(CNN)Frontline is once again demonstrating how indispensable it is with "The Choice 2016," a two-hour documentary that methodically chronicles the lives of presidential contenders Hillary Clinton and Donald Trump.
Frontline soberly profiles Clinton, Trump in 'The Choice'
So many words have been devoted to the candidates that one could easily conclude there's nothing much left to say. But "The Choice" adopted a parallel structure -- oscillating between the two biographies -- that proves illuminating as it cuts back and forth to highlight their paths from adolescence to, for one, the White House.
"The Choice" has already made some news, as press outlets picked up on a clip featuring Trump supporter/former "The Apprentice" contestant Omarosa Manigault saying that Trump's critics will eventually have to "bow down" before him -- which vaguely echoed a quote by the villain in "Superman 2" -- and that becoming president would be "the ultimate revenge."
What's even more telling, though, is the broader context: "The Choice" opens with Trump being the butt of President Obama's jokes at the White House Correspondents' dinner. Associates say he "felt humiliated," and that feeling made him get serious about a presidential run.
Highlights of the Clinton portion include her early forays into activism at Wellesley, where she generated headlines by upstaging a conservative senator, Edward Brooke, with her commencement speech rebuttal. It also details the sacrifices she made, and the humiliation she endured as a political spouse, which included remaking herself to suit that role and advance Bill Clinton's career, first in Arkansas and eventually as president.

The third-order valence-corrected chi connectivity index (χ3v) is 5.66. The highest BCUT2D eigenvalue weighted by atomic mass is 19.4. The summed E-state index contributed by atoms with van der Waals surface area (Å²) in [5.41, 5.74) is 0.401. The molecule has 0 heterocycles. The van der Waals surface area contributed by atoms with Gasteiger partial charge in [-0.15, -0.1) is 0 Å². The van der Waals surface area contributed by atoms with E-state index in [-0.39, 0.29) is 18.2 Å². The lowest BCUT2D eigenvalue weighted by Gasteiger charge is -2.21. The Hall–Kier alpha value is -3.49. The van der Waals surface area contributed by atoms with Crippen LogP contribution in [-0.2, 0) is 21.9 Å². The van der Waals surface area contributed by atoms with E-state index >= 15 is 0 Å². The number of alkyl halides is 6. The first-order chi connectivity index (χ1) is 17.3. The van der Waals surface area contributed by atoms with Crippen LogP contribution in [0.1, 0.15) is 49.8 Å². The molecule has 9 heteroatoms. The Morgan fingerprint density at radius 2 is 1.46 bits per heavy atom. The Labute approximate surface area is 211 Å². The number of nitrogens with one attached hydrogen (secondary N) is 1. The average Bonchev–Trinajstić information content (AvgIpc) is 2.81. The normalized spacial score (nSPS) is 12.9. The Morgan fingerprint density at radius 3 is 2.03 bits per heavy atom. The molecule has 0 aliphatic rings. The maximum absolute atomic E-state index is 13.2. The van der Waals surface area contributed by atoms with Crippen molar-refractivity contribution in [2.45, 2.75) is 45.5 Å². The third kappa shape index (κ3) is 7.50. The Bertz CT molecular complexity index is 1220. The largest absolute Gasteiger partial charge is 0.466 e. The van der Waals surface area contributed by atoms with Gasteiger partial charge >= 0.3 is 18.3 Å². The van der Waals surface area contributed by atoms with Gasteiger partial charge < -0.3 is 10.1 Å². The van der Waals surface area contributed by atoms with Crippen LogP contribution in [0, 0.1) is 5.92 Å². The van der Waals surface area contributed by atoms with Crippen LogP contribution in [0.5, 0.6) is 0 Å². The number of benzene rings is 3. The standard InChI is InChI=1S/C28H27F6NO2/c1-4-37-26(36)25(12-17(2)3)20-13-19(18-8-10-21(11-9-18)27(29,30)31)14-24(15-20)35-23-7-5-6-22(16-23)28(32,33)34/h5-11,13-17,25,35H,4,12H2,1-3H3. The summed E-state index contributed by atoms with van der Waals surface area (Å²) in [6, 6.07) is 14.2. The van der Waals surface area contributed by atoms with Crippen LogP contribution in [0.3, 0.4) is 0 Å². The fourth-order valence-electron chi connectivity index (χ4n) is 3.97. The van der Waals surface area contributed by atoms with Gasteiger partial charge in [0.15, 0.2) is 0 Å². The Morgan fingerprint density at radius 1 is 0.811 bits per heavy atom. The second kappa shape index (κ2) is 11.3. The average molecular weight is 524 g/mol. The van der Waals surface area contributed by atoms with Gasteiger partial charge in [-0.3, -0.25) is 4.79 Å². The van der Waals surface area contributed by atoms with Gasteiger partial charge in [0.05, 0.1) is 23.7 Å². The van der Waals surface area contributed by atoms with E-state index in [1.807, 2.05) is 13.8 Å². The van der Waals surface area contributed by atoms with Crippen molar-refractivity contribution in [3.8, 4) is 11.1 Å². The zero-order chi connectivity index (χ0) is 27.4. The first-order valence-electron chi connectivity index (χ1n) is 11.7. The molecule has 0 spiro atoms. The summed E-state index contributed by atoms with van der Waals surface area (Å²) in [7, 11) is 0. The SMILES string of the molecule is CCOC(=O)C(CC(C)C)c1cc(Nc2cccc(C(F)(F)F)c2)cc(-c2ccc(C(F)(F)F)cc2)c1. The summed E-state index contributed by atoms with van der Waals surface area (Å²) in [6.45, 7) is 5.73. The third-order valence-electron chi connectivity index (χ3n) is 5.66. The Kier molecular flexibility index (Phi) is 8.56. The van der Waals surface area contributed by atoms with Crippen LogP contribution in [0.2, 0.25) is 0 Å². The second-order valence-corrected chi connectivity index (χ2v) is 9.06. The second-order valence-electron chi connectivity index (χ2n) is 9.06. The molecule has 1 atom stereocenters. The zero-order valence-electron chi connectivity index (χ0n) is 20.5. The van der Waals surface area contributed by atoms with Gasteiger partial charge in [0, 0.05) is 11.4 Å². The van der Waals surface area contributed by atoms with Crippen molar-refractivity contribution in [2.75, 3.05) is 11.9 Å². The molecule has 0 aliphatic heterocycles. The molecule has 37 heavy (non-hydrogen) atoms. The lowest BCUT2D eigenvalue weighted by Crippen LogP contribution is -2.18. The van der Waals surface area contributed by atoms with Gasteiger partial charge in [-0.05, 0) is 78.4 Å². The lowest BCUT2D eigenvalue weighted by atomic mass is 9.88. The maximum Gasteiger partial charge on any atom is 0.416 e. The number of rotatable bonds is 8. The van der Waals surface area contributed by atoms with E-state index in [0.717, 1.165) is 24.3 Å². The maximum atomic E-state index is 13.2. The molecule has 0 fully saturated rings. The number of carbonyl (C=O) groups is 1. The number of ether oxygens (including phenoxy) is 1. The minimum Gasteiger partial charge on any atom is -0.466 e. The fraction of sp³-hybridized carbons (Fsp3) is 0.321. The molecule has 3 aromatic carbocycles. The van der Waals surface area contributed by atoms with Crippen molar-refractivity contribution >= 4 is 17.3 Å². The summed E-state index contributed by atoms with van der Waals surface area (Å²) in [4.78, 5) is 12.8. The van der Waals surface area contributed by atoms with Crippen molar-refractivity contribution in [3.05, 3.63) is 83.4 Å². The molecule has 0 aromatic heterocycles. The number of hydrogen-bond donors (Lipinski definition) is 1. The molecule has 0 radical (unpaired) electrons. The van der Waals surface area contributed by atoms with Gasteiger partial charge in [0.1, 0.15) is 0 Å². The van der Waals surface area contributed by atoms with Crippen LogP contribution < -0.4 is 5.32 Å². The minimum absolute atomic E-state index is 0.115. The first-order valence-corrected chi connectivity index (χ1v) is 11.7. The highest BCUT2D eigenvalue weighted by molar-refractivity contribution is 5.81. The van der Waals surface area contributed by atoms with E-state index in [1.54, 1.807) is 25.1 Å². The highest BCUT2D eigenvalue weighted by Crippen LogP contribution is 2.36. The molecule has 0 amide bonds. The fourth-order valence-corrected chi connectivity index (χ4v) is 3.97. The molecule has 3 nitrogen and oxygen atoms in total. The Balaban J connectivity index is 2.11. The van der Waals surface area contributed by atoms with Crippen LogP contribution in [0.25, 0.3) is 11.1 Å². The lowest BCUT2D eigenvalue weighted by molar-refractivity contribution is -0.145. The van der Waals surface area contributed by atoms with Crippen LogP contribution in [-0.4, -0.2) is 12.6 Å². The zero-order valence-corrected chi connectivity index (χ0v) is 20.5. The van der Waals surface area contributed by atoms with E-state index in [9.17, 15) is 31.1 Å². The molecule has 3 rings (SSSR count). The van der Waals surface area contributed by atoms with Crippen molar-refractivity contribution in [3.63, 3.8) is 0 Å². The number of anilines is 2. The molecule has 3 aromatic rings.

As noted, most of the biographical details are by now familiar to close political observers. Trump's time in military school; his alcoholic brother; the way he aligned himself with Roy Cohn, the attorney closely associated with McCarthyism, when he was breaking into Manhattan real estate. Clinton's failed attempt to mastermind health care reform as First Lady; her husband's public infidelity; her pursuit of public office on her own, including how Obama derailed those plans.
Having produced three previous editions of this quadrennial special, director Michael Kirk (sharing writing credit with Mike Wiser) reaches far and wide, relying on friends, journalists and biographers. For Trump, the scales seem perhaps more heavily tilted toward the last of those categories, though there are also allies, like Manigault and Roger Stone.
Cramming a lot of information into the allotted time, "The Choice" paints a particularly clear picture of how these two figures -- relatively close in age -- navigated their formative years in the tumultuous 1960s and '70s, and how that experience affects them now.
This sober endeavor stands in stark contrast to the coverage these candidates frequently receive in other broadcast venues. That's especially true in primetime, during which network news magazines continue to tilt toward true crime and tawdry tales of missing persons and spouses killing each other.
In that regard, Frontline represents a dispassionate forum, but not a boring one -- in productions such as this, neatly distilling complex issues down to their essence.
Granted, an era of hyper-partisanship has made tackling thorny topics a bit of a minefield, even for a franchise like Frontline. Yet when it comes to finding something akin to "The Choice" on other networks, there's really not that much of a choice at all.
"The Choice 2016" airs Sept. 27 at 9 p.m. on PBS.